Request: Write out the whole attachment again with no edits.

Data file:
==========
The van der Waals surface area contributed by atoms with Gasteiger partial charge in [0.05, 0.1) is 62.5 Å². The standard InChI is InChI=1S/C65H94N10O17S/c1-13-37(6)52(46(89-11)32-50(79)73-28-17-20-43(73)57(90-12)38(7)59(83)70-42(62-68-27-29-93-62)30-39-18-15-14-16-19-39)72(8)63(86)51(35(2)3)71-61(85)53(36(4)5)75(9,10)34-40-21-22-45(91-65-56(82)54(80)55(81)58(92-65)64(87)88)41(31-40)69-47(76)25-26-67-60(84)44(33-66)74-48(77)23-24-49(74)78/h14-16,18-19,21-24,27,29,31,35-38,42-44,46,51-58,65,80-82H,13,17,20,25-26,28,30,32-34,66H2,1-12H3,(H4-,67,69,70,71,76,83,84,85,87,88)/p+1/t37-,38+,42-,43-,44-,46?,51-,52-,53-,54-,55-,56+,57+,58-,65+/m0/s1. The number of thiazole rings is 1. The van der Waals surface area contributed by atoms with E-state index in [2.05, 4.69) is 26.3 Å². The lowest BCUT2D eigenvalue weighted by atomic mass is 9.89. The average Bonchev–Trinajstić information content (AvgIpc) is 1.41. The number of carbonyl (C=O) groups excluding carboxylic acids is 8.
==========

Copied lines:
The van der Waals surface area contributed by atoms with Gasteiger partial charge in [0.05, 0.1) is 62.5 Å². The standard InChI is InChI=1S/C65H94N10O17S/c1-13-37(6)52(46(89-11)32-50(79)73-28-17-20-43(73)57(90-12)38(7)59(83)70-42(62-68-27-29-93-62)30-39-18-15-14-16-19-39)72(8)63(86)51(35(2)3)71-61(85)53(36(4)5)75(9,10)34-40-21-22-45(91-65-56(82)54(80)55(81)58(92-65)64(87)88)41(31-40)69-47(76)25-26-67-60(84)44(33-66)74-48(77)23-24-49(74)78/h14-16,18-19,21-24,27,29,31,35-38,42-44,46,51-58,65,80-82H,13,17,20,25-26,28,30,32-34,66H2,1-12H3,(H4-,67,69,70,71,76,83,84,85,87,88)/p+1/t37-,38+,42-,43-,44-,46?,51-,52-,53-,54-,55-,56+,57+,58-,65+/m0/s1. The number of thiazole rings is 1. The van der Waals surface area contributed by atoms with E-state index in [2.05, 4.69) is 26.3 Å². The lowest BCUT2D eigenvalue weighted by atomic mass is 9.89. The average Bonchev–Trinajstić information content (AvgIpc) is 1.41. The number of carbonyl (C=O) groups excluding carboxylic acids is 8.